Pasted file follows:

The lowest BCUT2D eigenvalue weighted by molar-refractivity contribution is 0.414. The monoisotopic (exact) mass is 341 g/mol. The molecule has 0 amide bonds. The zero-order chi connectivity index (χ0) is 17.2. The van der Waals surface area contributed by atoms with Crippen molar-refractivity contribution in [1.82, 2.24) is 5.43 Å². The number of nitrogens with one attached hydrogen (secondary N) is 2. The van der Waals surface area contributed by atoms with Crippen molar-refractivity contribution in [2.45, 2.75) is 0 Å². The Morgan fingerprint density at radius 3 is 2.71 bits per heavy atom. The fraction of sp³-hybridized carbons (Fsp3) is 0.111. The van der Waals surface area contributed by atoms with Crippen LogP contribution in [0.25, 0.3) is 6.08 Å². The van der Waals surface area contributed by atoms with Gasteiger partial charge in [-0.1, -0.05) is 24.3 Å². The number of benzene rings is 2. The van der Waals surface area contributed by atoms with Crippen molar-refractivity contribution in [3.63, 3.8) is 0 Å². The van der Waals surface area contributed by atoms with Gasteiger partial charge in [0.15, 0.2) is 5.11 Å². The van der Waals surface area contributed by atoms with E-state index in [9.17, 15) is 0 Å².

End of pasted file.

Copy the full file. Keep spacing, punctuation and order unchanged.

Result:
The lowest BCUT2D eigenvalue weighted by molar-refractivity contribution is 0.414. The monoisotopic (exact) mass is 341 g/mol. The molecule has 0 amide bonds. The zero-order chi connectivity index (χ0) is 17.2. The van der Waals surface area contributed by atoms with Crippen molar-refractivity contribution in [1.82, 2.24) is 5.43 Å². The number of nitrogens with one attached hydrogen (secondary N) is 2. The van der Waals surface area contributed by atoms with Crippen molar-refractivity contribution in [2.45, 2.75) is 0 Å². The Morgan fingerprint density at radius 3 is 2.71 bits per heavy atom. The fraction of sp³-hybridized carbons (Fsp3) is 0.111. The van der Waals surface area contributed by atoms with Crippen LogP contribution in [0.25, 0.3) is 6.08 Å². The van der Waals surface area contributed by atoms with Gasteiger partial charge in [-0.1, -0.05) is 24.3 Å². The number of benzene rings is 2. The van der Waals surface area contributed by atoms with Crippen molar-refractivity contribution in [3.63, 3.8) is 0 Å². The van der Waals surface area contributed by atoms with Gasteiger partial charge in [0.15, 0.2) is 5.11 Å². The van der Waals surface area contributed by atoms with E-state index in [9.17, 15) is 0 Å².